Appeal to relationship is at the core of Irenaeus' claim that the church has the true knowledge (gnosis) of God. Public teaching is available to all (free relationship) rather than a few (power-controlling, limited relationship). Irenaeus further legitimates the public teaching by his appeal to the most revered, loved names of his community, his own teachers - Polycarp, Papias, and John the Apostle. For Irenaeus Christian knowledge (gnosis) is held by ordinary people and comes to them through esteemed and beloved public teachers whose witness to the Resurrection the 'gnostics falsely so called' were quick to dismiss.

Argument that dismisses personal witness, argument that pushes hard fine points of what we 'know to be the faith' over listening to the heart and mind of someone speaking is the real gnosticism in this conversation. Knowledge that's Good News it is deeply personal. It's contextualized, local, pastoral, and missional. Free-standing theological facts (or beliefs or opinion) inevitably verge toward "gnosticism falsely so called." The false gnostic teachers were peddling free-standing esoteric knowledge as personal power.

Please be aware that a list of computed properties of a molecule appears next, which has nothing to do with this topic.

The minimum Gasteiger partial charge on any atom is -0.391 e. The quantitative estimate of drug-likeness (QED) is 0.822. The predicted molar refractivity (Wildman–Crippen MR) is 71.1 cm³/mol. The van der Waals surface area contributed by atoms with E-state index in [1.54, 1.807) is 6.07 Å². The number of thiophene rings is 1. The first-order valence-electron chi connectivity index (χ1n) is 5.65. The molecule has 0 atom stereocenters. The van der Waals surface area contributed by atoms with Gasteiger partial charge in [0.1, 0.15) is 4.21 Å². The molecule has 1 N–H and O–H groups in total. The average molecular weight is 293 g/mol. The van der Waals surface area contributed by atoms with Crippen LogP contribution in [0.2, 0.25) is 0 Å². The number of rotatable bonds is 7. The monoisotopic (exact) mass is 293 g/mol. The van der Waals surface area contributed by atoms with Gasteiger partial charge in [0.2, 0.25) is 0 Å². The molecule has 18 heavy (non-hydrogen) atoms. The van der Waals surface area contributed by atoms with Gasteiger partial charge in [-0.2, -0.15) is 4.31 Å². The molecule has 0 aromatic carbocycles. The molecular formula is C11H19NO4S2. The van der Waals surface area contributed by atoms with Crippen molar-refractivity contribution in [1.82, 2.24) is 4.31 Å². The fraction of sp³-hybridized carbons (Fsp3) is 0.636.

Can we call our inquiry back from dissection of our brother Kevin's faith and teaching to 'speaking the truth in love?' Kevin Thew Forrester speaks movingly of his faith in Jesus and love for Jesus. Our inquiry needs first and last to hear that. Jesus' own voice in the Gospel of John makes joins all this together Our Truth (our Way, Our Life) promises that knowing the Truth will make us free. That's intellectually challenging. It sounds anarchic. It leaves us less room to judge and evaluate. It's easy to dissect words and harder to live into Truth which is personal, relational, and always loving.

And then, back to power. I do agree completely with this statement of yours, "...a Nicene christology and trinitarianism has at its roots a radical criticism of human misuses of power...' though I'd insist the best criticism of power isn't the Creed but our Lord Jesus.